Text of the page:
This post is going to be a musing on the story-telling traditions and implications of witches, blood magic and the moon. Many cultures link a woman’s menstrual cycle to the phases of the moon, and links the powers of witches to the same cycle. Many stories have a pubescent witch coming into her powers with her first menstrual bloods. So what happens to a witch when she goes through menopause?
When I think of menopausal witches, I think of the long-suffering protagonist, Jenny Waynest, of Barbara Hambly’s Winterland series. Jenny’s less-than-spectacular powers wane and wax while she suffers hot flushes. I read this book before I went into menopause, and had little insight that menopause felt like you are going through puberty backwards. I now know that Hambly’s descriptions were spot on. The helplessness that Jenny feels is a perfect metaphor for the feelings of inadequacy that come with menopause. And yet Hambly’s Jenny seems to be the only example I can find in my own library of a middle aged witch going through menopause. The next closest character is Wanda in Neil Gaiman’s The Sandman. The witch Thessaly can call on the power of the moon. Poor Wanda from A Game of You – who knows soul deep that she is a woman trapped in an inappropriate masculine body – isn’t allowed to walk the Moon’s road because her rejected masculinity. This made Wanda my favourite character, because of her humanity and her flaws.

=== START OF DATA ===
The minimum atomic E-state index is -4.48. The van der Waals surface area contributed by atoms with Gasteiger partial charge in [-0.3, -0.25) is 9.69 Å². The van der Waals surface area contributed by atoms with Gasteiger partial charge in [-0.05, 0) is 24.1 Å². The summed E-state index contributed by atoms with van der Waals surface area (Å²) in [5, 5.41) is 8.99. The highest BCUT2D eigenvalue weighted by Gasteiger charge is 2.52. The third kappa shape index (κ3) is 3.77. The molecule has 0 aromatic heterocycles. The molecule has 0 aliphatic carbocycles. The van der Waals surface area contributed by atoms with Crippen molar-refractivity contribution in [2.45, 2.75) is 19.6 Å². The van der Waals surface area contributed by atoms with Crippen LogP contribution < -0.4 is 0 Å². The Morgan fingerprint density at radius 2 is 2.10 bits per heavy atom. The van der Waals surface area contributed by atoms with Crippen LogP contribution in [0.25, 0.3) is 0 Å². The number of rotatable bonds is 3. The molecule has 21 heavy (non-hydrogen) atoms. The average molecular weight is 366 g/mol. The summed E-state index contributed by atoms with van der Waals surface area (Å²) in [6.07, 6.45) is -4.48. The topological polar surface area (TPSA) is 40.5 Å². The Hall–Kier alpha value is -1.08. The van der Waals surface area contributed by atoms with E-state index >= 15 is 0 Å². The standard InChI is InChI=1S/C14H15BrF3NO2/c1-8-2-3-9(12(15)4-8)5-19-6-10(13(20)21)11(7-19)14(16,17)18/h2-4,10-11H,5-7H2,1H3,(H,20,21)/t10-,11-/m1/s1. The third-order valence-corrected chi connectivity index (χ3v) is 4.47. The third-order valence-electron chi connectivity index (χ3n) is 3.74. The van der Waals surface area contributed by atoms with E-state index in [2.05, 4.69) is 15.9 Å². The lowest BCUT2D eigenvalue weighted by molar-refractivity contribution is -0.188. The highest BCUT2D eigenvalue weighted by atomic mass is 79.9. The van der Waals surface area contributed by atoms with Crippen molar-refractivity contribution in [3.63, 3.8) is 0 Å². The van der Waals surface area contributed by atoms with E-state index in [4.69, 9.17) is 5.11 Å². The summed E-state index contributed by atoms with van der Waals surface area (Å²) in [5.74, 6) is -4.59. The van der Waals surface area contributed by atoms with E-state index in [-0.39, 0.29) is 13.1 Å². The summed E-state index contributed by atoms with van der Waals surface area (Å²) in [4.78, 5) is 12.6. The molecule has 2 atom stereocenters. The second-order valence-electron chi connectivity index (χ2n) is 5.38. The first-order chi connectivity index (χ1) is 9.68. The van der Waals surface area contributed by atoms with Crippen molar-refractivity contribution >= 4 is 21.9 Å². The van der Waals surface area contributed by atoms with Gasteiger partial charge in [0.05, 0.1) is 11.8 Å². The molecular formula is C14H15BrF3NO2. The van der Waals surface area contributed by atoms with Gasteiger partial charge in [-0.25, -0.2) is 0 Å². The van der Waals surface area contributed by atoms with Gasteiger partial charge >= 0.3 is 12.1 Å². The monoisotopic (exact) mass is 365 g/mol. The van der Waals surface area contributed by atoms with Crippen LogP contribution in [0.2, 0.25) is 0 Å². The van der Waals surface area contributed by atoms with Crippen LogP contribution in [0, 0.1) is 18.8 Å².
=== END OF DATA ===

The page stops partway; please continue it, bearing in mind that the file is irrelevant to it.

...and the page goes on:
So, what would happen to a post-menopausal witch whose powers no longer wax and wane with the moon? Would she lo longer have any powers at all? This makes no sense to me, as this would mean a woman’s power only comes from her sexuality, and that isn’t Feminist thinking.
Then there is the power of three, the maiden, the mother and the crone. It might surprise you to learn that – though three women representing Fate is quite common for most belief systems – the trilogy of maiden, mother & crone is a relatively modern twist to the mythology. (It just feels so right, though.) Of course, the crone has to be a post menopausal woman. Her powers come from her connection to the other women in her coven of three, as do their powers. I feel this is closer to a Feminist ideal with uniquely talented women working together to achieve their goals.